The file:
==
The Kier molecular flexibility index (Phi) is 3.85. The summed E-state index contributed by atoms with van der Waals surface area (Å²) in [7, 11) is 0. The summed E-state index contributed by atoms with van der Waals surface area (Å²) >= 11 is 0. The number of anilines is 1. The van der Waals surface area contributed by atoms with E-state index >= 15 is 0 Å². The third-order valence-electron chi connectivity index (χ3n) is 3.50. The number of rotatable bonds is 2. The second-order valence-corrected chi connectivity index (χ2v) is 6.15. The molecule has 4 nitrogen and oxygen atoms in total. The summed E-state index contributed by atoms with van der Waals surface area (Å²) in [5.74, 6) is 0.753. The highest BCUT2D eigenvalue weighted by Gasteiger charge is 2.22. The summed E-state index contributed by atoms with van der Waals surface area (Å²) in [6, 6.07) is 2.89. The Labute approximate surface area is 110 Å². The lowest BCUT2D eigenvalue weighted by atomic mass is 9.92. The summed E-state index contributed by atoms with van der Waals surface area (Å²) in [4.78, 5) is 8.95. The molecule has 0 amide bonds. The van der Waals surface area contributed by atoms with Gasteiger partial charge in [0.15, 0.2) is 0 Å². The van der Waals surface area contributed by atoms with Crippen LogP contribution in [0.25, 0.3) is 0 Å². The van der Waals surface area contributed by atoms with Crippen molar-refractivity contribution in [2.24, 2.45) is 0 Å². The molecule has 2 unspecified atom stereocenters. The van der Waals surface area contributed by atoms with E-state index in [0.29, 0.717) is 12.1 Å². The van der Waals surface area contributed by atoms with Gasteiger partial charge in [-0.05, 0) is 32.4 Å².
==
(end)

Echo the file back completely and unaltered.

The Kier molecular flexibility index (Phi) is 3.85. The summed E-state index contributed by atoms with van der Waals surface area (Å²) in [7, 11) is 0. The summed E-state index contributed by atoms with van der Waals surface area (Å²) >= 11 is 0. The number of anilines is 1. The van der Waals surface area contributed by atoms with E-state index >= 15 is 0 Å². The third-order valence-electron chi connectivity index (χ3n) is 3.50. The number of rotatable bonds is 2. The second-order valence-corrected chi connectivity index (χ2v) is 6.15. The molecule has 4 nitrogen and oxygen atoms in total. The summed E-state index contributed by atoms with van der Waals surface area (Å²) in [5.74, 6) is 0.753. The highest BCUT2D eigenvalue weighted by Gasteiger charge is 2.22. The summed E-state index contributed by atoms with van der Waals surface area (Å²) in [6, 6.07) is 2.89. The Labute approximate surface area is 110 Å². The lowest BCUT2D eigenvalue weighted by atomic mass is 9.92. The summed E-state index contributed by atoms with van der Waals surface area (Å²) in [4.78, 5) is 8.95. The molecule has 0 amide bonds. The van der Waals surface area contributed by atoms with Gasteiger partial charge in [0.15, 0.2) is 0 Å². The van der Waals surface area contributed by atoms with Crippen LogP contribution in [0.25, 0.3) is 0 Å². The van der Waals surface area contributed by atoms with Crippen molar-refractivity contribution in [2.24, 2.45) is 0 Å². The molecule has 2 unspecified atom stereocenters. The van der Waals surface area contributed by atoms with E-state index in [0.29, 0.717) is 12.1 Å². The van der Waals surface area contributed by atoms with Gasteiger partial charge in [-0.05, 0) is 32.4 Å².